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1. National Security

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National security can occasionally refer to classified military information that could actually threaten the citizenry of the United States. For instance, the codes that activate the US nuclear arsenal should be kept secret for national security reasons. The reasons are clear.

Lately, however, national security has been used as an excuse to keep embarrassing information away from the eyes and ears of the public. Of late, national security has come to mean the political security of state officials. The details of the Benghazi attack, for instance, are being kept secret, but represent no real security issue.

 

2. Keynesian Economics

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Keynesian theory, as practiced these days, is the idea that government knows best and can reverse an economic downturn. In spite of being repeatedly shown to be totally wrong in every way, politicians find the concept of righting economic wrongs with printed money terribly tantalizing, and so Keynesian economics has been taught in state-controlled schools for decades.

The phrase "Keynesian economics" has come to mean "government employees are always right", and that complete control of the monetary system should be ceded to government employees, who in their great wisdom, will elevate us all from poverty. Predictably though, the newly printed money generally finds its way to friends of government, making the well-connected very rich. Not that anyone could have seen that coming.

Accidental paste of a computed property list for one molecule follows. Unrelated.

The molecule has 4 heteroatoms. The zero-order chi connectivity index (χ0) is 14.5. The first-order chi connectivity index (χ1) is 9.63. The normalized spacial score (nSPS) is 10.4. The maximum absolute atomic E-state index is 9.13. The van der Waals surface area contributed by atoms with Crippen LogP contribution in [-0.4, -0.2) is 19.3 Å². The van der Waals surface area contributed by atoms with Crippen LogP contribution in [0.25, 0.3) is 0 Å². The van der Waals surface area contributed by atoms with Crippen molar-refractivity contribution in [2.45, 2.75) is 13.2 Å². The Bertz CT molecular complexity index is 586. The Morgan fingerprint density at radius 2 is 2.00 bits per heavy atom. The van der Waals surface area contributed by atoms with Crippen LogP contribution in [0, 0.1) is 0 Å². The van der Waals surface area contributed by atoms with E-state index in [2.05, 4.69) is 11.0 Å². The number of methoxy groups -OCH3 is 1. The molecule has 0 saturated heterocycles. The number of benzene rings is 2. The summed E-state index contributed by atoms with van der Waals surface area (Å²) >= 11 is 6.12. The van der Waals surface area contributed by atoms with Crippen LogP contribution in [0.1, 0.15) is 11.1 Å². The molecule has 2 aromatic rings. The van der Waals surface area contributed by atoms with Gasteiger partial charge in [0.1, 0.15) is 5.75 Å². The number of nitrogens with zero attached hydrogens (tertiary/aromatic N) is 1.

To use a scientific-sounding term lends legitimacy to the theft writ large that Keynesian theory has come to represent. A more appropriate term would be possibly "state-controlled economics", or "centrally-planned economics", as this is a fairer representation of what is going on. Panels of bureaucrats deciding what the interest rate and money supply ought to be is a frankly Soviet tradition, and is no different from deciding the price of shoes or how much wheat ought to be farmed.

 

3. Public versus Private